for a supplement, i think you'd be fine with your old standby, ferrous sulfate. you could consider finding something blended with a couple of the other types, perhaps (ferrous fumarate, ferrous glucomate). i'd personally be more worried about chelating if i was taking a maintenance iron supplement, not if i'm boosting myself from deficiency to somewhere in the normal range.

i don't recall exactly but i think to kick me out of my original iron
basement (one of my recent numbers was 41; normal range 41-300)
i had to take something like 300mg per day for a while, plain
old ferrous sulfate, little red pills.

consider taking C, A, and B-complex at the same time as your iron supplement.

http://www.thisisms.com/ftopicp-19748.html#19748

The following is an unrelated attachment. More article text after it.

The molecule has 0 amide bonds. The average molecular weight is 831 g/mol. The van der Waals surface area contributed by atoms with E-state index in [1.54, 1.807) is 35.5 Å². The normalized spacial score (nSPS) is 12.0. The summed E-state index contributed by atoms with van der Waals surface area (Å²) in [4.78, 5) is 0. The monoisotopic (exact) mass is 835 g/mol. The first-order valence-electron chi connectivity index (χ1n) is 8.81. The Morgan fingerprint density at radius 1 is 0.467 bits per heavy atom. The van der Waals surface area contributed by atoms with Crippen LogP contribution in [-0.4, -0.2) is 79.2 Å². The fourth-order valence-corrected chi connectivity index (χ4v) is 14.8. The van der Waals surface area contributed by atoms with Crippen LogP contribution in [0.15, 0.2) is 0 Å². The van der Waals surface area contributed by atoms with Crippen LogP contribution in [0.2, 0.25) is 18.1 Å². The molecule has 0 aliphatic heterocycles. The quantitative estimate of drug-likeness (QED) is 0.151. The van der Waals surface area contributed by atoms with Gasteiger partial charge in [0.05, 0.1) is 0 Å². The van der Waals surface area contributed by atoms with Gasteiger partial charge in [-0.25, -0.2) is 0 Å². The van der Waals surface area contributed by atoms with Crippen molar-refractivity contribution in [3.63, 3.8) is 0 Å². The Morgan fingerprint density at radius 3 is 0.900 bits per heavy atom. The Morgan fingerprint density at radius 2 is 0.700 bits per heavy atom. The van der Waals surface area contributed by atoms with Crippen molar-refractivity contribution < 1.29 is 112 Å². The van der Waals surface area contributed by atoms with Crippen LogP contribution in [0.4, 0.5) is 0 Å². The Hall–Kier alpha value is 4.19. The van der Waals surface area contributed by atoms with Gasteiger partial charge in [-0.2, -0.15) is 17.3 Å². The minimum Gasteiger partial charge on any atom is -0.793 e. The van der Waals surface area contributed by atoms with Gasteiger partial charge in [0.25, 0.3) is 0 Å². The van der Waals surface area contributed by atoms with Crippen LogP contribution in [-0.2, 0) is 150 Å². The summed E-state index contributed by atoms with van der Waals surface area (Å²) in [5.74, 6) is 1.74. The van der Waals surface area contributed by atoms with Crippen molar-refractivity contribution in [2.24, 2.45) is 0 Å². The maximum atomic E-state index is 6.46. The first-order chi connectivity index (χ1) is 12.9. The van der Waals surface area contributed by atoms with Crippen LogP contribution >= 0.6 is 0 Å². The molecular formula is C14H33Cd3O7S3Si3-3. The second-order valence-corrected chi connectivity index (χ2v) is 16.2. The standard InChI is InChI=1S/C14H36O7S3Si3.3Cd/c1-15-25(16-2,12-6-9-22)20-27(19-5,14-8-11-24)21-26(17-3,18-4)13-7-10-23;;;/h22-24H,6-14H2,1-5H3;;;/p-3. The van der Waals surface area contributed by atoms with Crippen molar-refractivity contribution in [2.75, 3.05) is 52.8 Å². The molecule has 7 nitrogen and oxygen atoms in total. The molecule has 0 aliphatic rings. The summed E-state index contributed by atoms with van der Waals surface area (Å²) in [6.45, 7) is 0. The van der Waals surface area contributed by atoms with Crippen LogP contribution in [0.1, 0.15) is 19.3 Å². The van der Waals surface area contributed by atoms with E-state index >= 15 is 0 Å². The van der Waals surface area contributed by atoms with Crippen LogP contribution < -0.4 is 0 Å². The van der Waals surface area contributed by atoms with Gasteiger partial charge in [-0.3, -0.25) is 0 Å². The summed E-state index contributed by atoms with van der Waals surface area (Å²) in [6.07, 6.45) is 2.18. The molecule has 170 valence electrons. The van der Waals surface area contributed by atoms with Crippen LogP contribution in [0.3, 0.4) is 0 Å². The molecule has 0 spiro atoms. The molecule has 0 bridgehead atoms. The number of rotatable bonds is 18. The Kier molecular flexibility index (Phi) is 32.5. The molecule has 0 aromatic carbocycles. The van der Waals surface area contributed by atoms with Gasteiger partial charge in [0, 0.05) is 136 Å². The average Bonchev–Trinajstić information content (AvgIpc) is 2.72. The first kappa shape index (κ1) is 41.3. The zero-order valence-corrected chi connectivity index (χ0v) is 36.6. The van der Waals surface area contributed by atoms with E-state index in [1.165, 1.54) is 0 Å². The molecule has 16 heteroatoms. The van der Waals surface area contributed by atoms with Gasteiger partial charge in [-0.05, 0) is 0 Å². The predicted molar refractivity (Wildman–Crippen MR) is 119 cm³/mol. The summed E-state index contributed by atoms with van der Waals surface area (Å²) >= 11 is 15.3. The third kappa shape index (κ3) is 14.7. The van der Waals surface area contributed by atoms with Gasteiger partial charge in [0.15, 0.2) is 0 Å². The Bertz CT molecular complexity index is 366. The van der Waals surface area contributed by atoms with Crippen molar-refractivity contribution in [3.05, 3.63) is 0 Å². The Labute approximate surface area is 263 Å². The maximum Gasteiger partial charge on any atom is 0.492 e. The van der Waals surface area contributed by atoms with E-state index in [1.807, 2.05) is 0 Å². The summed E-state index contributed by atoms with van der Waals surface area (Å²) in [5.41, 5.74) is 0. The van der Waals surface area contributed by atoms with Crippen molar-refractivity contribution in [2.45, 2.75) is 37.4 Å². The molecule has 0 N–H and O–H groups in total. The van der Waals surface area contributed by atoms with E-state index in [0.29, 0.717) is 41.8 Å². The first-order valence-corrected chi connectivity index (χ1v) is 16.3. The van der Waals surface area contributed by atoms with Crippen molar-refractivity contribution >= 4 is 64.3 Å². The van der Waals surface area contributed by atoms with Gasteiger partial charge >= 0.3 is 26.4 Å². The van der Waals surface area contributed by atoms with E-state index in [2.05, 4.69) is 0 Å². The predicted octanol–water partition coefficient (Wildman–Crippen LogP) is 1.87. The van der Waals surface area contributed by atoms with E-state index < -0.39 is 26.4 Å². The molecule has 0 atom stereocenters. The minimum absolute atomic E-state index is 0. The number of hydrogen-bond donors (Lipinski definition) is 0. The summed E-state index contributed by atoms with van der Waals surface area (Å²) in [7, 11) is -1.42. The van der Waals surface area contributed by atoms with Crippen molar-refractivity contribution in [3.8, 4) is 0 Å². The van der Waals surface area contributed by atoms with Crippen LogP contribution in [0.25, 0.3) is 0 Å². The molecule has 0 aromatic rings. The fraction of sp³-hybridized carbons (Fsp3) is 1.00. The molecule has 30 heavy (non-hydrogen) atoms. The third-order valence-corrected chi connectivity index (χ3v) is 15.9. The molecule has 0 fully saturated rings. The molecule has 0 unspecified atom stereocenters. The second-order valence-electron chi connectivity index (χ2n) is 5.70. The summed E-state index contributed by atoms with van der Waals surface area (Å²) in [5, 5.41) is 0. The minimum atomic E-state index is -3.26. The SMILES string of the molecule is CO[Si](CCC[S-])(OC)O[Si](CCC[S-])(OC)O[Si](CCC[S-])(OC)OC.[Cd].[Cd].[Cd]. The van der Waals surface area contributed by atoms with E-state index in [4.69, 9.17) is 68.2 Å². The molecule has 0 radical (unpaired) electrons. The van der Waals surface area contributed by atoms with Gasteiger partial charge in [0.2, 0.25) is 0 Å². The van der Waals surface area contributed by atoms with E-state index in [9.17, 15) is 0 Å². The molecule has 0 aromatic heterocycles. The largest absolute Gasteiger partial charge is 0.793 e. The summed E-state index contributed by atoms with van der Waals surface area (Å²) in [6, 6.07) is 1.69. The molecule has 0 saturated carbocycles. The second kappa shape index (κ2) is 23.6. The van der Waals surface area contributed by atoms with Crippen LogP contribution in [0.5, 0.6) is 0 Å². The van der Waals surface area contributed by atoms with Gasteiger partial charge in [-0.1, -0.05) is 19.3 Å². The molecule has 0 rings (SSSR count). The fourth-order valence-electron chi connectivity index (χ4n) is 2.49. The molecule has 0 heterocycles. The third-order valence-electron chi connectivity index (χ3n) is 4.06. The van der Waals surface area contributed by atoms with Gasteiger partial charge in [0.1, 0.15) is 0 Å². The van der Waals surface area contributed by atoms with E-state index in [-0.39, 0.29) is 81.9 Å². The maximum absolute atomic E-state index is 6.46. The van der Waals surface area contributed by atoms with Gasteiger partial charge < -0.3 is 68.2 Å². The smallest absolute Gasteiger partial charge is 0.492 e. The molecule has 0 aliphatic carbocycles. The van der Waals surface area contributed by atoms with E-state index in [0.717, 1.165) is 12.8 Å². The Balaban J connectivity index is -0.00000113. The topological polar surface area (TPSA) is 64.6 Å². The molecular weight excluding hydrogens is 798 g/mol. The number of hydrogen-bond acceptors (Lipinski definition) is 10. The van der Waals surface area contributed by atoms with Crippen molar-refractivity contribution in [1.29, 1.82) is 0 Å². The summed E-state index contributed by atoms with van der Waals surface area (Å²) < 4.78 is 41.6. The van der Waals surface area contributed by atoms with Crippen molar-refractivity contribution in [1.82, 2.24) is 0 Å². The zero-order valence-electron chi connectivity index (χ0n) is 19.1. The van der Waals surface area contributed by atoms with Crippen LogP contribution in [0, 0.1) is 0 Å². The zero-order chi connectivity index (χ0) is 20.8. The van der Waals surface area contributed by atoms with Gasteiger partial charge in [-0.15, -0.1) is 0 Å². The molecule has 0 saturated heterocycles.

http://www.thisisms.com/ftopicp-15423.html#15423

so why do you think your iron is low? any of the usual suspects apply in your case? sorry, but what's ice cruncher?

i hope i answered your question all right, if you want me to dig any further just say :) good luck recovering from the fatigue, it's such a drag.

(i think i have the same problem right now - my current iron supplement is a DISGUSTING liquid, so i haven't taken it in ages, and i haven't been to the shops to replace it in months!)
jimmylegs
Volunteer Moderator
 
Posts: 8944
Joined: Sat Mar 11, 2006 4:00 pm

Postby Terry » Sat Dec 08, 2007 8:06 pm

Jimmylegs, thank you for the info. I know you have researched all the nutrition issues and I appreciate you sharing your knowledge with me.

My iron was 28.
Binding capacity was good- midrange.
% saturation (?) was 8- report says it should be 15-50.
RDW was a little high 15.8. Report says that should be 11-15.